But a study by researchers at the University of Pennsylvania and the University of Michigan found that uninsured patients in hospital intensive care units get less aggressive care and die more often than patients with private insurance or Medicaid.

The researchers used billing data to examine 116,995 patients less than 65 years of age who came to Pennsylvania ICUs over a two-year period . Patients without insurance were 21 percent more likely to die than patients with private insurance, the researchers found.

POSTED: Thursday, May 20, 2010, 12:27 PM

About half of the parents who participated in a national survey said they would like electronic communications via email and online portals with their children’s pediatricians, according to a national survey.

The C.S. Mott Children’s Hospital national poll on children’s health found that 55 percent of the 1,612 parents surveyed said they would like access to their kids’ immunization records or to obtain prescription refills electronically. And nearly half, 47 percent would like to get advice regarding minor illnesses via email or other mode of electronic communications. The survey found two in five parents would like to be able to set up appointments electronically.

Yet, fewer than 10 percent of the parents said they could currently accomplish administrative tasks electronically and fewer than 15 percent said they could use electronic communication for clinical tasks such as getting advice or refilling prescriptions.

POSTED: Wednesday, May 19, 2010, 5:23 PM
(CDC)

A woman working at the Social Security Administration at 3rd and Spring Garden Streets has been diagnosed with a case of Legionnaires’ Disease, officials at the federal agency confirmed Wednesday. Another worker in the building has tested positive for legionella bacteria, but has not developed the associated pneumonia.

Officials from the federal agency and the Philadelphia Department of Public Health emphasized that the single case is not an outbreak of Legionnaires’, but an isolated instance.

The Social Security Administration has had the water and air conditioning in the building tested and found “no evidence” of legionella, said Terri Lewis, a regional spokeswoman for the agency. The water and air condition systems are the most likely places to find the bacteria that cause the illness. About 1,500 employees work on site.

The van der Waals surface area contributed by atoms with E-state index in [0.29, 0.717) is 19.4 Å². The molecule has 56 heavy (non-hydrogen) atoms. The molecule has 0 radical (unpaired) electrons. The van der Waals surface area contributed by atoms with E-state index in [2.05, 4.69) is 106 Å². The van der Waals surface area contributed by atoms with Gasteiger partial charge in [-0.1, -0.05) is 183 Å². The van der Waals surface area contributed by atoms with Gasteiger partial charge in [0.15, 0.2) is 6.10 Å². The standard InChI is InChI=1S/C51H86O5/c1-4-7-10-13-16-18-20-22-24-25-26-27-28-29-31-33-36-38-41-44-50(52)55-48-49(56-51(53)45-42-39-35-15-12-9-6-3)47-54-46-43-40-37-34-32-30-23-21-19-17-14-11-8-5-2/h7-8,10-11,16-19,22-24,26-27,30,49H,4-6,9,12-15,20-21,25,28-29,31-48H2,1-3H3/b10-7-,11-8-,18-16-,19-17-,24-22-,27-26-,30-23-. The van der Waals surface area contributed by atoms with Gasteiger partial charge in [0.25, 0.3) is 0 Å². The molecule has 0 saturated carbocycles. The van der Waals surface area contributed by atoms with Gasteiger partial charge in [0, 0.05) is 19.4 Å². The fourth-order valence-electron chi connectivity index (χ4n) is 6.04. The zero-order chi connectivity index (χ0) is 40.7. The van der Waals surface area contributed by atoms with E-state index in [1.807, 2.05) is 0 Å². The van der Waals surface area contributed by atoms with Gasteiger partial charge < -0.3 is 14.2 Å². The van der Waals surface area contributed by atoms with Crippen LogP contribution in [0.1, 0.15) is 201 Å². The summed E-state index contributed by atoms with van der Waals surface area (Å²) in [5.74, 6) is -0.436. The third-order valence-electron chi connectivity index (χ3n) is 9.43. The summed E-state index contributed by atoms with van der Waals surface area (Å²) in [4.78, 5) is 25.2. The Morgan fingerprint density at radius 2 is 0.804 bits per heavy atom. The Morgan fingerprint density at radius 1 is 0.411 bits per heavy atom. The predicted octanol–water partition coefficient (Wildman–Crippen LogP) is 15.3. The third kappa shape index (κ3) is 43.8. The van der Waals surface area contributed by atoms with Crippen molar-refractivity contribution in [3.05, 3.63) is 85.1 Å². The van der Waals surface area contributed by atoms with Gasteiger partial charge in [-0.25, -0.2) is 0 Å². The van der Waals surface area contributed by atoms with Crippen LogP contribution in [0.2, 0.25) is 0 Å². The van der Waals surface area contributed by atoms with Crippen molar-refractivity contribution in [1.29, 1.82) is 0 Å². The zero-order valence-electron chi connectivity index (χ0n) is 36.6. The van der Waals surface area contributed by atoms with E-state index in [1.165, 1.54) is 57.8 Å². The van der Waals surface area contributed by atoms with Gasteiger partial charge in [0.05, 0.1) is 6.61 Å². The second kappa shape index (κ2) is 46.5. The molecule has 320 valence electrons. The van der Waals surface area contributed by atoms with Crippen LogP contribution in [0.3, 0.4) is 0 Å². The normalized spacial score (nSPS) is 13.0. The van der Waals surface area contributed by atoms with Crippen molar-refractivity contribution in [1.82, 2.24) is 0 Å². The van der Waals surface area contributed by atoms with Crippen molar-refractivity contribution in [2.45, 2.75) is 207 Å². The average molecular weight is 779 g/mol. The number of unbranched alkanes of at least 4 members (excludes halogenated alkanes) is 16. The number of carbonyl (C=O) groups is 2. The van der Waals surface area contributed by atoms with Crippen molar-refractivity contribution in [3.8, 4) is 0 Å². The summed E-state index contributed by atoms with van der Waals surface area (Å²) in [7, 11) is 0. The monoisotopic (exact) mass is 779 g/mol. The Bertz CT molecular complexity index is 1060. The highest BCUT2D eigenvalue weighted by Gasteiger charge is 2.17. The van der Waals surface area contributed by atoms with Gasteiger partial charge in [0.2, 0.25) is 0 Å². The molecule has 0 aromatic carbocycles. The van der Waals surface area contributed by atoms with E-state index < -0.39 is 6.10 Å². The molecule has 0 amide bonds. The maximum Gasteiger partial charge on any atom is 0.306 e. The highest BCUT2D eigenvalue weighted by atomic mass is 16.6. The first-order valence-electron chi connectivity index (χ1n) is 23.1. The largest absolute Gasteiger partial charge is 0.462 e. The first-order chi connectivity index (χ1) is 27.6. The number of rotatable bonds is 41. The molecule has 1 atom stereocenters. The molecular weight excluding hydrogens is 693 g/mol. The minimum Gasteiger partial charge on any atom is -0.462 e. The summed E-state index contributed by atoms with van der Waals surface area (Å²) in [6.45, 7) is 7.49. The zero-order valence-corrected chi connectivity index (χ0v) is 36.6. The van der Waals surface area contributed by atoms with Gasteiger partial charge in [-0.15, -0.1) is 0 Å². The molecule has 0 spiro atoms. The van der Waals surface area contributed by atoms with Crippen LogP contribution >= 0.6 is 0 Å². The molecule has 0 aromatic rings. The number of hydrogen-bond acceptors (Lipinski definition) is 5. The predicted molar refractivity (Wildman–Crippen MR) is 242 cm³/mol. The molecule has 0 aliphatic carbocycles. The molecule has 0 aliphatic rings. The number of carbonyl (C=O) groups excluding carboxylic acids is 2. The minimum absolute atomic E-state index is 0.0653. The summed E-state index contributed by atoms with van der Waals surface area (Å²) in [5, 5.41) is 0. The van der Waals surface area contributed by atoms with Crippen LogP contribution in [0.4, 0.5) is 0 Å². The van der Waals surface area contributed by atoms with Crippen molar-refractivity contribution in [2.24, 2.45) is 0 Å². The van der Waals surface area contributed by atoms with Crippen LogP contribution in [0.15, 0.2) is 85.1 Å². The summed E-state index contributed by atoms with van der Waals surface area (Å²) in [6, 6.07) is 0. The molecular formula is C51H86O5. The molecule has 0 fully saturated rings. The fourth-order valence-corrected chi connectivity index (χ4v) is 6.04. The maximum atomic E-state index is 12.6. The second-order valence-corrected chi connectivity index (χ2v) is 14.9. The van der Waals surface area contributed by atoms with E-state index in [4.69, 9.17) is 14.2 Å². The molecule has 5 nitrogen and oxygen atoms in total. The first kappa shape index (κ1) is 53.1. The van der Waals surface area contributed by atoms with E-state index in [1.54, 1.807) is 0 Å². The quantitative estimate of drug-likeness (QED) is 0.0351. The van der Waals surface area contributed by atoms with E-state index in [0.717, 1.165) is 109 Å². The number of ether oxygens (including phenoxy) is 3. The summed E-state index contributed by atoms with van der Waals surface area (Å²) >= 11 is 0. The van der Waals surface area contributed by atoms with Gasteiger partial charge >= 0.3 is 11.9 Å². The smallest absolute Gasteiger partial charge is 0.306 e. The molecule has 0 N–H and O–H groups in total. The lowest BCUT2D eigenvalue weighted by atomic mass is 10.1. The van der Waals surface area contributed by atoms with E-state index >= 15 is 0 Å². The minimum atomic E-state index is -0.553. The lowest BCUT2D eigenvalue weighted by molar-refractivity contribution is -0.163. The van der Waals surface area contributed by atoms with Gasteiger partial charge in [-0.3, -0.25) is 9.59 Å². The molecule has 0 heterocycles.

POSTED: Monday, May 17, 2010, 4:07 PM
An infant getting a rotavirus vaccination.

On Sunday, the U.S. Food and Drug Administration sent a notice to pediatricians, family doctors and public health professionals reiterating the agency’s decision that both vaccines against rotavirus are safe despite the presence of pig viruses.

“Based on a careful evaluation of laboratory results from the manufacturers and its own laboratories, a thorough review of the scientific literature, and input from scientific and public health experts, the agency is revising its recommendation to temporarily suspend use of the Rotarix vaccine,” the FDA said. “FDA has also determined that RotaTeq vaccine should remain in use.”

And the agency added that the benefits of the vaccines that have been shown to prevent hospitalizations for acute diarrhea in American children and hundreds of thousands of deaths in the developing world, out weigh the “theoretical” risk of the pig viruses – PCV1 or PCV2 – found in the vaccines made by Merck & Co. (RotaTeq) and GlaxoSmithKline (Rotarix).

About this blog

Check Up covers major health events in our region and offers everything from personal health advice to an expert look at health reform. Read about some of our bloggers here.

For Inquirer.com. Portions of this blog may also be found in the Inquirer's Sunday Health Section

Michael Cohen id the president of the Institute for Safe Medication Practices in Horsham.

Daniel Hoffman is the president of Pharmaceutical Business Research Associates (PBRA) in Glenmoore, Pennsylvania, a healthcare research and consulting company specializing in key account positioning and messaging.

Michael Cohen
Daniel Hoffman